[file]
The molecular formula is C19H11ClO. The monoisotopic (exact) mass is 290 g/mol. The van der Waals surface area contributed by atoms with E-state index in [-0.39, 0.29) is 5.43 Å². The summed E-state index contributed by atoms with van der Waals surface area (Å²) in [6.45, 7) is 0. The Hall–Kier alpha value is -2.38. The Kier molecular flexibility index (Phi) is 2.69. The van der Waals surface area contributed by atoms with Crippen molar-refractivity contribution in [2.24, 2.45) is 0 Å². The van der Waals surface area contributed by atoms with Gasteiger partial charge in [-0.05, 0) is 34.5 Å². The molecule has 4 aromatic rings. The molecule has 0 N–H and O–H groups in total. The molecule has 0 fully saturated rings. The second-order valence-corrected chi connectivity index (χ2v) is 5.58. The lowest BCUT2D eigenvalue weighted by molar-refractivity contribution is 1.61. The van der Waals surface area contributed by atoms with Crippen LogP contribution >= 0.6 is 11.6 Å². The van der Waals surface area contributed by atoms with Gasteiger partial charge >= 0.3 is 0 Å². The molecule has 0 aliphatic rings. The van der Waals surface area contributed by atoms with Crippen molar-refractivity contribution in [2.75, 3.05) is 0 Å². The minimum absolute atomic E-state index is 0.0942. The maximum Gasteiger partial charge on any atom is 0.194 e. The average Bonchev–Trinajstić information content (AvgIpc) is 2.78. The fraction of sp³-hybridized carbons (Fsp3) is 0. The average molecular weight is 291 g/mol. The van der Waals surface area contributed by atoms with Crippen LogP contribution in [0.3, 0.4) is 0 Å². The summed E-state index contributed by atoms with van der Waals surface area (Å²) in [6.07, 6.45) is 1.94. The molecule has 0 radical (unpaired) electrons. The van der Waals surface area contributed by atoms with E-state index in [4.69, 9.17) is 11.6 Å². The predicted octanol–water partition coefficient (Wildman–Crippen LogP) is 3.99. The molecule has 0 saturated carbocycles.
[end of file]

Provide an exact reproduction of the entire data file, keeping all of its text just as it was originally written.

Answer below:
The molecular formula is C19H11ClO. The monoisotopic (exact) mass is 290 g/mol. The van der Waals surface area contributed by atoms with E-state index in [-0.39, 0.29) is 5.43 Å². The summed E-state index contributed by atoms with van der Waals surface area (Å²) in [6.45, 7) is 0. The Hall–Kier alpha value is -2.38. The Kier molecular flexibility index (Phi) is 2.69. The van der Waals surface area contributed by atoms with Crippen molar-refractivity contribution in [2.24, 2.45) is 0 Å². The van der Waals surface area contributed by atoms with Gasteiger partial charge in [-0.05, 0) is 34.5 Å². The molecule has 4 aromatic rings. The molecule has 0 N–H and O–H groups in total. The molecule has 0 fully saturated rings. The second-order valence-corrected chi connectivity index (χ2v) is 5.58. The lowest BCUT2D eigenvalue weighted by molar-refractivity contribution is 1.61. The van der Waals surface area contributed by atoms with Crippen LogP contribution >= 0.6 is 11.6 Å². The van der Waals surface area contributed by atoms with Gasteiger partial charge >= 0.3 is 0 Å². The molecule has 0 aliphatic rings. The van der Waals surface area contributed by atoms with Crippen molar-refractivity contribution in [2.75, 3.05) is 0 Å². The minimum absolute atomic E-state index is 0.0942. The maximum Gasteiger partial charge on any atom is 0.194 e. The average Bonchev–Trinajstić information content (AvgIpc) is 2.78. The fraction of sp³-hybridized carbons (Fsp3) is 0. The average molecular weight is 291 g/mol. The van der Waals surface area contributed by atoms with Crippen LogP contribution in [0.3, 0.4) is 0 Å². The summed E-state index contributed by atoms with van der Waals surface area (Å²) in [6.07, 6.45) is 1.94. The molecule has 0 radical (unpaired) electrons. The van der Waals surface area contributed by atoms with E-state index in [4.69, 9.17) is 11.6 Å². The predicted octanol–water partition coefficient (Wildman–Crippen LogP) is 3.99. The molecule has 0 saturated carbocycles.